The new battery-powered train has been developed by Vivarail at its own expense. The train is equipped with battery modules, each containing 60 24V Valence Lithium-ion batteries supplied by Lithiumwerks, which replace the diesel power-packs used on the diesel version.
The battery train has no diesel fuel tanks but otherwise features the same traction equipment, motors and bogies as the diesel variant. Two battery packs are fitted to each car instead of four diesel power units, giving a similar net weight, although the diesel train has to carry the added weight of the fuel tank and fuel.
Following test running and public display/demonstration passenger service at the Rail Live event at Quinton Rail Technology Centre at Long Marston next month, Vivarail expects to begin testing the battery train on the main line network.
The battery train is designed for relatively short distances with an anticipated range of 48km between charging cycles, which can be completed in around five minutes. Vivarail has developed a rapid charging system incorporating power supply via a conductor rail, which is only live when the train is stationary above it.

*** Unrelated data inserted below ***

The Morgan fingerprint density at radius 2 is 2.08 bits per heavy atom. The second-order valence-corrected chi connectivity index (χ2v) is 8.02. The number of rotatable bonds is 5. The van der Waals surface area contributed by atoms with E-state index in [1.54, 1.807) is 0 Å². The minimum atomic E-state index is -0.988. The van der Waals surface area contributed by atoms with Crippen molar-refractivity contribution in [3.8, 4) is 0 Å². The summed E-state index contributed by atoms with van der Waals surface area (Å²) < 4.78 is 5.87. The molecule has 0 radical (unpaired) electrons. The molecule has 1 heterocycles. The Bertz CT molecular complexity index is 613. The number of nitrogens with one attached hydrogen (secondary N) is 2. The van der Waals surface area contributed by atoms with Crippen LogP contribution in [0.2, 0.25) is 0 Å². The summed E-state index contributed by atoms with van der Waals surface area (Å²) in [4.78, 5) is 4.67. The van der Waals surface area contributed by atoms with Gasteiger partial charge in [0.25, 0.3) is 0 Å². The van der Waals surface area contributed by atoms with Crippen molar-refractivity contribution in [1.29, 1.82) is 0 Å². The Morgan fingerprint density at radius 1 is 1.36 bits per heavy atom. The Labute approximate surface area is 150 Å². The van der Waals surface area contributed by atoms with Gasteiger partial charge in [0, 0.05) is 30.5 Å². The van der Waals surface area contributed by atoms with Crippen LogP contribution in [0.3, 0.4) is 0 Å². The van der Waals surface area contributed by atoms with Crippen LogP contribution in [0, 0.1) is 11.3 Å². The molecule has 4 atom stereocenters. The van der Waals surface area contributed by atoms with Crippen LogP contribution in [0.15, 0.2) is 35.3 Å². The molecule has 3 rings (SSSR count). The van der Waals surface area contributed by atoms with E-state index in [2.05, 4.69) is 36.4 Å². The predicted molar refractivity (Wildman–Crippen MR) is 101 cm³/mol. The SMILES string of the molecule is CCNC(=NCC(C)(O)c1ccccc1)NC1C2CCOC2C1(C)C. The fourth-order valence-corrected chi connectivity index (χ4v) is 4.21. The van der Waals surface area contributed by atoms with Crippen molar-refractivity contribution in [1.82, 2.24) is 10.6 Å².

Early test running has demonstrated that the battery train can accelerate at around twice the rate of the diesel variant.
Vivarail says the diesel train can be converted to battery (or vice versa) in one day using a fork lift truck as both diesel and battery modules are designed around standard forklift pallet sizes. The diesel fuel tank can be added or removed as required as part of this conversion.
Vivarail has developed a diesel/battery hybrid design for the D-Train and is also working with British industrial gas specialist BOC to develop a hydrogen fuel cell version of the class 230. The company is seeking government research funding to develop a prototype train.
Meanwhile Vivarail has also commenced work on all three class 230 DMUs ordered by West Midlands Trains for use on the Bedford - Bletchley line. These are based on the original Vivarail class 230 prototype.
The three trains will be available for driver training by August with entry into passenger service scheduled for December 2018.
Prototype battery-powered class 230 unit 230 002 at Vivarail’s base at Long Marston on May 10. Photo: Keith Fender